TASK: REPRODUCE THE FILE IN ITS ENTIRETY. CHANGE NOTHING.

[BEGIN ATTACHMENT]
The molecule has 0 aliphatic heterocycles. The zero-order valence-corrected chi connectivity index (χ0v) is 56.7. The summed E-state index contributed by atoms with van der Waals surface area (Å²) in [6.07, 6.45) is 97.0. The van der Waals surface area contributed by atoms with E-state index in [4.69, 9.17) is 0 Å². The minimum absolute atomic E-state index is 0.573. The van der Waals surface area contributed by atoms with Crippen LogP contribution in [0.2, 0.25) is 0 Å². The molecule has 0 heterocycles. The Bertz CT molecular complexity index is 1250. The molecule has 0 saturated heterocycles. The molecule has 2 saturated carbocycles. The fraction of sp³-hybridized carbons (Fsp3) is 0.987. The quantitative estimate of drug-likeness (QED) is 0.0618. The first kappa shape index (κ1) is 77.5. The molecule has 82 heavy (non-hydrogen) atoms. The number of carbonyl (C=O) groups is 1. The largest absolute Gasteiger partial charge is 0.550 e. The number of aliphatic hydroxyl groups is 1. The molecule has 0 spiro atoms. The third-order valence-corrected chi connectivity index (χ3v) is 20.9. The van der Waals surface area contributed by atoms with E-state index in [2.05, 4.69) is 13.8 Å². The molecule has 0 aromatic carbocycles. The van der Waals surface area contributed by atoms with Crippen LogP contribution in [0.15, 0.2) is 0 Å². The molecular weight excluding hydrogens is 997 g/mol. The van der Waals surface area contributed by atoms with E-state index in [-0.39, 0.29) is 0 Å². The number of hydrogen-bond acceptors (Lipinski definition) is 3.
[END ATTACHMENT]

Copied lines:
The molecule has 0 aliphatic heterocycles. The zero-order valence-corrected chi connectivity index (χ0v) is 56.7. The summed E-state index contributed by atoms with van der Waals surface area (Å²) in [6.07, 6.45) is 97.0. The van der Waals surface area contributed by atoms with E-state index in [4.69, 9.17) is 0 Å². The minimum absolute atomic E-state index is 0.573. The van der Waals surface area contributed by atoms with Crippen LogP contribution in [0.2, 0.25) is 0 Å². The molecule has 0 heterocycles. The Bertz CT molecular complexity index is 1250. The molecule has 0 saturated heterocycles. The molecule has 2 saturated carbocycles. The fraction of sp³-hybridized carbons (Fsp3) is 0.987. The quantitative estimate of drug-likeness (QED) is 0.0618. The first kappa shape index (κ1) is 77.5. The molecule has 82 heavy (non-hydrogen) atoms. The number of carbonyl (C=O) groups is 1. The largest absolute Gasteiger partial charge is 0.550 e. The number of aliphatic hydroxyl groups is 1. The molecule has 0 spiro atoms. The third-order valence-corrected chi connectivity index (χ3v) is 20.9. The van der Waals surface area contributed by atoms with E-state index in [2.05, 4.69) is 13.8 Å². The molecule has 0 aromatic carbocycles. The van der Waals surface area contributed by atoms with Crippen LogP contribution in [0.15, 0.2) is 0 Å². The molecular weight excluding hydrogens is 997 g/mol. The van der Waals surface area contributed by atoms with E-state index in [-0.39, 0.29) is 0 Å². The number of hydrogen-bond acceptors (Lipinski definition) is 3.